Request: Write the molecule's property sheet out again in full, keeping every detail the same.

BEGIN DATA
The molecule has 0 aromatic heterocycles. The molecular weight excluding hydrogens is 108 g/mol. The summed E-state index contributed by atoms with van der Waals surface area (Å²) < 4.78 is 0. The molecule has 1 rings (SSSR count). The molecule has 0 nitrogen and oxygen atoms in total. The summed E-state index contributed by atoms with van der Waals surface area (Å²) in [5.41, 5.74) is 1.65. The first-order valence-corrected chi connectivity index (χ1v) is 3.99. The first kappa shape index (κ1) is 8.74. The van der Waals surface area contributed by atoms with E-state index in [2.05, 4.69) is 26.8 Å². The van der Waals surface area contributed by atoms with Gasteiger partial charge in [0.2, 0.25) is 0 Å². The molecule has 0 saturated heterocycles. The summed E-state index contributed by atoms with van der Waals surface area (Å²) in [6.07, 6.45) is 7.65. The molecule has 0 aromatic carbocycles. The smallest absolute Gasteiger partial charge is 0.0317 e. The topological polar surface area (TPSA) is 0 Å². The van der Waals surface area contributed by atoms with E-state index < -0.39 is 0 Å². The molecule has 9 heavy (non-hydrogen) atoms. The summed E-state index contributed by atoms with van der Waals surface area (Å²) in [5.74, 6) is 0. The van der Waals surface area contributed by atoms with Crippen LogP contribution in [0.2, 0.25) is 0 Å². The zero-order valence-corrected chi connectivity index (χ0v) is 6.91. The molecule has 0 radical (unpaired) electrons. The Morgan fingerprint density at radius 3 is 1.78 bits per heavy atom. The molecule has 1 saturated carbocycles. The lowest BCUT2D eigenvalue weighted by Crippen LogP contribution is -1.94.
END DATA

The molecule has 0 aromatic heterocycles. The molecular weight excluding hydrogens is 108 g/mol. The summed E-state index contributed by atoms with van der Waals surface area (Å²) < 4.78 is 0. The molecule has 1 rings (SSSR count). The molecule has 0 nitrogen and oxygen atoms in total. The summed E-state index contributed by atoms with van der Waals surface area (Å²) in [5.41, 5.74) is 1.65. The first-order valence-corrected chi connectivity index (χ1v) is 3.99. The first kappa shape index (κ1) is 8.74. The van der Waals surface area contributed by atoms with E-state index in [2.05, 4.69) is 26.8 Å². The van der Waals surface area contributed by atoms with Gasteiger partial charge in [0.2, 0.25) is 0 Å². The molecule has 0 saturated heterocycles. The summed E-state index contributed by atoms with van der Waals surface area (Å²) in [6.07, 6.45) is 7.65. The molecule has 0 aromatic carbocycles. The smallest absolute Gasteiger partial charge is 0.0317 e. The topological polar surface area (TPSA) is 0 Å². The van der Waals surface area contributed by atoms with E-state index < -0.39 is 0 Å². The molecule has 9 heavy (non-hydrogen) atoms. The summed E-state index contributed by atoms with van der Waals surface area (Å²) in [5.74, 6) is 0. The van der Waals surface area contributed by atoms with Crippen LogP contribution in [0.2, 0.25) is 0 Å². The zero-order valence-corrected chi connectivity index (χ0v) is 6.91. The molecule has 0 radical (unpaired) electrons. The Morgan fingerprint density at radius 3 is 1.78 bits per heavy atom. The molecule has 1 saturated carbocycles. The lowest BCUT2D eigenvalue weighted by Crippen LogP contribution is -1.94.